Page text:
The reaction to a recent Vatican document entitled: TOWARDS REFORMING THE INTERNATIONAL FINANCIAL AND MONETARY SYSTEMS IN THE CONTEXT OF GLOBAL PUBLIC AUTHORITY, that came from the Pontifical Council of Justice & Peace has raised a lot of comment and after reading it I can see why the fuss, but it is a good document, thoughtful and well worth a read.
“The world situation requires the concerted effort of everyone, a thorough examination of every facet of the problem – social, economic, cultural and spiritual. The Church, which has long experience in human affairs and has no desire to be involved in the political activities of any nation, ‘seeks but one goal: to carry forward the work of Christ under the lead of the befriending Spirit. And Christ entered this world to give witness to the truth; to save, not to judge; to serve, not to be served.’”
“With these words, in the prophetic and always relevant Encyclical Populorum Progressio of 1967, Paul VI outlined in a clear way “the trajectories” of the Church’s close relation with the world. These trajectories intersect in the profound value of human dignity and the quest for the common good, which make people responsible and free to act according to their highest aspirations.
“The economic and financial crisis which the world is going through calls everyone, individuals and peoples, to examine in depth the principles and the cultural and moral values at the basis of social coexistence. What is more, the crisis engages private actors and competent public authorities on the national, regional and international level in serious reflection on both causes and solutions of a political, economic and technical nature.
“In this perspective, as Benedict XVI teaches, the crisis “obliges us to re-plan our journey, to set ourselves new rules and to discover new forms of commitment, to build on positive experiences and to reject negative ones. The crisis thus becomes an opportunity for discernment, in which to shape a new vision for the future. In this spirit, with confidence rather than resignation, it is appropriate to address the difficulties of the present time.”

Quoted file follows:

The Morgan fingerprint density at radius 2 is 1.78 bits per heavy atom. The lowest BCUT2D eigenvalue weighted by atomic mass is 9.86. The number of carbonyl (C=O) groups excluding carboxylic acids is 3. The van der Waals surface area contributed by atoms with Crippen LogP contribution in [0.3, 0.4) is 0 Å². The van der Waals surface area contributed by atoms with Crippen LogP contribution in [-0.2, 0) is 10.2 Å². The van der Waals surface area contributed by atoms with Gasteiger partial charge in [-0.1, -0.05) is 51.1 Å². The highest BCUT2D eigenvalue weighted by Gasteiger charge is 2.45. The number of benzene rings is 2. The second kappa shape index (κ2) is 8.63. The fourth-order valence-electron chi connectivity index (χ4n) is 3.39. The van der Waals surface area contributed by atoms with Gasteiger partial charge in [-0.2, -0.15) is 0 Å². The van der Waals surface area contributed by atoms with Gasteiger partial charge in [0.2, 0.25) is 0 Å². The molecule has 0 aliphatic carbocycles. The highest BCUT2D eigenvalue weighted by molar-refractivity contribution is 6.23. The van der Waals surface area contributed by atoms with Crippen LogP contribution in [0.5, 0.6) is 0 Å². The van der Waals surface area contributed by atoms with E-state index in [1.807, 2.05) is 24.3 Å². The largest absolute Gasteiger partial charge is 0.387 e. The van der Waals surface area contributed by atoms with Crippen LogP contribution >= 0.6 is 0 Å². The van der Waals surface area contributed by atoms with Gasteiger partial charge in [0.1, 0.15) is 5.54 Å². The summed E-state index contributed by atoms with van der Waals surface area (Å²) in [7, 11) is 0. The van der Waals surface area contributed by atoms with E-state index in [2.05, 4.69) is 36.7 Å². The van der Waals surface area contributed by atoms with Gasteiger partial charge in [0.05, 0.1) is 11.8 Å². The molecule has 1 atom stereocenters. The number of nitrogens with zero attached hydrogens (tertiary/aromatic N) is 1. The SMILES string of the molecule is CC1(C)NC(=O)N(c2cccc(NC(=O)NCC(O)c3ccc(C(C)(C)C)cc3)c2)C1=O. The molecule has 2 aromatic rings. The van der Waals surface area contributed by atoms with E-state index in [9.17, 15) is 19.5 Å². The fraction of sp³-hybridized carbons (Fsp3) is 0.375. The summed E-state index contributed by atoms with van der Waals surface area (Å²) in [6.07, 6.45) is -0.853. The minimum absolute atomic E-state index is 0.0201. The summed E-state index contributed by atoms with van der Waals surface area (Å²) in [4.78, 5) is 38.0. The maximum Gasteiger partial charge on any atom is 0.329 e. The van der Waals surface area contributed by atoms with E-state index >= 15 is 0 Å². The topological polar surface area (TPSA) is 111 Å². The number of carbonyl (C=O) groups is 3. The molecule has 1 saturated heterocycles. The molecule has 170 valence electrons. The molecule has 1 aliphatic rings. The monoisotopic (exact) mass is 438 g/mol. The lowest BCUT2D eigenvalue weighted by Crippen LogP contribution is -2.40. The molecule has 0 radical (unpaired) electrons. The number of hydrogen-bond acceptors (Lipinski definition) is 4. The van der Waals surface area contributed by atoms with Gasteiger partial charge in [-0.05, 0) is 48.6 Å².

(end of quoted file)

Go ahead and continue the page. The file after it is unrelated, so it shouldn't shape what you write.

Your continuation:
“The G20 leaders themselves said in the Statement they adopted in Pittsburgh in 2009:
“The economic crisis demonstrates the importance of ushering in a new era of sustainable global economic activity grounded in responsibility.”
“The Pontifical Council for Justice and Peace now responds to the Holy Father’s appeal, while making the concerns of everyone our own, especially the concerns of those who pay most dearly for the current situation. With due respect for the competent civil and political authorities, the Council hereby offers and shares its reflection: Towards reforming the international financial and monetary systems in the context of global public authority.
“This reflection hopes to benefit world leaders and all people of good will. It is an exercise of responsibility not only towards the current but above all towards future generations, so that hope for a better future and confidence in human dignity and capacity for good may never be extinguished.
“Cardinal Peter K.A. Turkson +Mario Toso